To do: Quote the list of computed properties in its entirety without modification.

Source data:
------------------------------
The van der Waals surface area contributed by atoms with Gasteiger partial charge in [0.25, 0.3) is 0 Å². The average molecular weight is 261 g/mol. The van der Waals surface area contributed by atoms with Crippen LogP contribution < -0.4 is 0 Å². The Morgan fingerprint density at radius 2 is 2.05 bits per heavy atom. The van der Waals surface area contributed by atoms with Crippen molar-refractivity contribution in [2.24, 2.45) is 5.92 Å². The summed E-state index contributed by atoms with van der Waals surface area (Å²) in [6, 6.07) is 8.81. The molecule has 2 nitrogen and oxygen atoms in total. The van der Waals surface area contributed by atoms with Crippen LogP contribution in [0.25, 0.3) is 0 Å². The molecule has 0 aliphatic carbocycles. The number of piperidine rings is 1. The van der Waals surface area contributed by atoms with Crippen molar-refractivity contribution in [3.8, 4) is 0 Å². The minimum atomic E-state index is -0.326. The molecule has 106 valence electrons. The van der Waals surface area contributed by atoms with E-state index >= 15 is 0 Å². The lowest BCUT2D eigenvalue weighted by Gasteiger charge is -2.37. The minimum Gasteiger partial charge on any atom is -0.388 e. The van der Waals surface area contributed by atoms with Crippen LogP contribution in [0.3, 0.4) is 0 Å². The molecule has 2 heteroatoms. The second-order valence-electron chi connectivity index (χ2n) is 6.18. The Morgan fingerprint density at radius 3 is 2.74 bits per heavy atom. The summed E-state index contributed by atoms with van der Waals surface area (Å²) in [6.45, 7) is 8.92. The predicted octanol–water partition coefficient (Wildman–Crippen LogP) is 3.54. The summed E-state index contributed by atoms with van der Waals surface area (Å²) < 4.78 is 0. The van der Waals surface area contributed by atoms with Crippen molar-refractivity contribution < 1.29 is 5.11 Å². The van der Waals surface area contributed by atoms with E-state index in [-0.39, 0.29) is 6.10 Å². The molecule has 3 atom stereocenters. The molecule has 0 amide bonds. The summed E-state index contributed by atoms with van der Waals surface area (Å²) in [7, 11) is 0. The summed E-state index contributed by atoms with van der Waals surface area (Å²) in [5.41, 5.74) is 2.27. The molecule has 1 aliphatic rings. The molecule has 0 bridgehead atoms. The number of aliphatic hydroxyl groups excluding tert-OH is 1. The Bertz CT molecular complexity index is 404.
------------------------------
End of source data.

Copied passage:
The van der Waals surface area contributed by atoms with Gasteiger partial charge in [0.25, 0.3) is 0 Å². The average molecular weight is 261 g/mol. The van der Waals surface area contributed by atoms with Crippen LogP contribution < -0.4 is 0 Å². The Morgan fingerprint density at radius 2 is 2.05 bits per heavy atom. The van der Waals surface area contributed by atoms with Crippen molar-refractivity contribution in [2.24, 2.45) is 5.92 Å². The summed E-state index contributed by atoms with van der Waals surface area (Å²) in [6, 6.07) is 8.81. The molecule has 2 nitrogen and oxygen atoms in total. The van der Waals surface area contributed by atoms with Crippen LogP contribution in [0.25, 0.3) is 0 Å². The molecule has 0 aliphatic carbocycles. The number of piperidine rings is 1. The van der Waals surface area contributed by atoms with Crippen molar-refractivity contribution in [3.8, 4) is 0 Å². The minimum atomic E-state index is -0.326. The molecule has 106 valence electrons. The van der Waals surface area contributed by atoms with E-state index >= 15 is 0 Å². The lowest BCUT2D eigenvalue weighted by Gasteiger charge is -2.37. The minimum Gasteiger partial charge on any atom is -0.388 e. The van der Waals surface area contributed by atoms with Crippen LogP contribution in [0.3, 0.4) is 0 Å². The molecule has 2 heteroatoms. The second-order valence-electron chi connectivity index (χ2n) is 6.18. The Morgan fingerprint density at radius 3 is 2.74 bits per heavy atom. The summed E-state index contributed by atoms with van der Waals surface area (Å²) in [6.45, 7) is 8.92. The predicted octanol–water partition coefficient (Wildman–Crippen LogP) is 3.54. The summed E-state index contributed by atoms with van der Waals surface area (Å²) < 4.78 is 0. The van der Waals surface area contributed by atoms with Crippen molar-refractivity contribution < 1.29 is 5.11 Å². The van der Waals surface area contributed by atoms with E-state index in [-0.39, 0.29) is 6.10 Å². The molecule has 3 atom stereocenters. The molecule has 0 amide bonds. The summed E-state index contributed by atoms with van der Waals surface area (Å²) in [7, 11) is 0. The summed E-state index contributed by atoms with van der Waals surface area (Å²) in [5.41, 5.74) is 2.27. The molecule has 1 aliphatic rings. The molecule has 0 bridgehead atoms. The number of aliphatic hydroxyl groups excluding tert-OH is 1. The Bertz CT molecular complexity index is 404.